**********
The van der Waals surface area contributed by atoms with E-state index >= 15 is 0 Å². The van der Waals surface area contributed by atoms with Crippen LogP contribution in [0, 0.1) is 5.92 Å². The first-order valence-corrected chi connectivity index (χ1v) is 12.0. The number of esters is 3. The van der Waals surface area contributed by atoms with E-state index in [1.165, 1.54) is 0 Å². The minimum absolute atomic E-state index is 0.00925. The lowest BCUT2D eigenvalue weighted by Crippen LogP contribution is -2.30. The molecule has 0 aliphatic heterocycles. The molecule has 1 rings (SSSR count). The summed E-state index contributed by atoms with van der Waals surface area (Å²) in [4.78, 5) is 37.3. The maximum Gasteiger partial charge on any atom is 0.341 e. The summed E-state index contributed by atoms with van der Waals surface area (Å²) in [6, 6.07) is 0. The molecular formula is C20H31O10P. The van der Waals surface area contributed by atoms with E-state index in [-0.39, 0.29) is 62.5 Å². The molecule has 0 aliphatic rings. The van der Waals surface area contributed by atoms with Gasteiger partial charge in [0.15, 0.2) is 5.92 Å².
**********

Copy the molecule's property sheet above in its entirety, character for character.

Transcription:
The van der Waals surface area contributed by atoms with E-state index >= 15 is 0 Å². The van der Waals surface area contributed by atoms with Crippen LogP contribution in [0, 0.1) is 5.92 Å². The first-order valence-corrected chi connectivity index (χ1v) is 12.0. The number of esters is 3. The van der Waals surface area contributed by atoms with E-state index in [1.165, 1.54) is 0 Å². The minimum absolute atomic E-state index is 0.00925. The lowest BCUT2D eigenvalue weighted by Crippen LogP contribution is -2.30. The molecule has 0 aliphatic heterocycles. The molecule has 1 rings (SSSR count). The summed E-state index contributed by atoms with van der Waals surface area (Å²) in [4.78, 5) is 37.3. The maximum Gasteiger partial charge on any atom is 0.341 e. The summed E-state index contributed by atoms with van der Waals surface area (Å²) in [6, 6.07) is 0. The molecular formula is C20H31O10P. The van der Waals surface area contributed by atoms with E-state index in [-0.39, 0.29) is 62.5 Å². The molecule has 0 aliphatic rings. The van der Waals surface area contributed by atoms with Gasteiger partial charge in [0.15, 0.2) is 5.92 Å².